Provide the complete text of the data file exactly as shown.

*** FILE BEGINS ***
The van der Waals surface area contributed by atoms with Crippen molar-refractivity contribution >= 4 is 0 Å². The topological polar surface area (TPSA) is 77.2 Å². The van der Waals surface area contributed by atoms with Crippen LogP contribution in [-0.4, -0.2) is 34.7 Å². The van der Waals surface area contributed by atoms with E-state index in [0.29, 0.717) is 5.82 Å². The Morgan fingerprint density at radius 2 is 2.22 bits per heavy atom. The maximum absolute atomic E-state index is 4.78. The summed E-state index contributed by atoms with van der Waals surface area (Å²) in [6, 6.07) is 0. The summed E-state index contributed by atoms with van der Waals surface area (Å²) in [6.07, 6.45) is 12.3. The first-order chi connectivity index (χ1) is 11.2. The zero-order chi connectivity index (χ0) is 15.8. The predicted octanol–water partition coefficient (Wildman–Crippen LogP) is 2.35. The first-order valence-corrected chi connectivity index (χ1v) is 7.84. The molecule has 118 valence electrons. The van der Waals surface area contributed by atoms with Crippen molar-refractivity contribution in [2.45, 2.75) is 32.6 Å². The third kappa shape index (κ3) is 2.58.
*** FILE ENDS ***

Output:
The van der Waals surface area contributed by atoms with Crippen molar-refractivity contribution >= 4 is 0 Å². The topological polar surface area (TPSA) is 77.2 Å². The van der Waals surface area contributed by atoms with Crippen LogP contribution in [-0.4, -0.2) is 34.7 Å². The van der Waals surface area contributed by atoms with E-state index in [0.29, 0.717) is 5.82 Å². The Morgan fingerprint density at radius 2 is 2.22 bits per heavy atom. The maximum absolute atomic E-state index is 4.78. The summed E-state index contributed by atoms with van der Waals surface area (Å²) in [6, 6.07) is 0. The summed E-state index contributed by atoms with van der Waals surface area (Å²) in [6.07, 6.45) is 12.3. The first-order chi connectivity index (χ1) is 11.2. The zero-order chi connectivity index (χ0) is 15.8. The predicted octanol–water partition coefficient (Wildman–Crippen LogP) is 2.35. The first-order valence-corrected chi connectivity index (χ1v) is 7.84. The molecule has 118 valence electrons. The van der Waals surface area contributed by atoms with Crippen molar-refractivity contribution in [2.45, 2.75) is 32.6 Å². The third kappa shape index (κ3) is 2.58.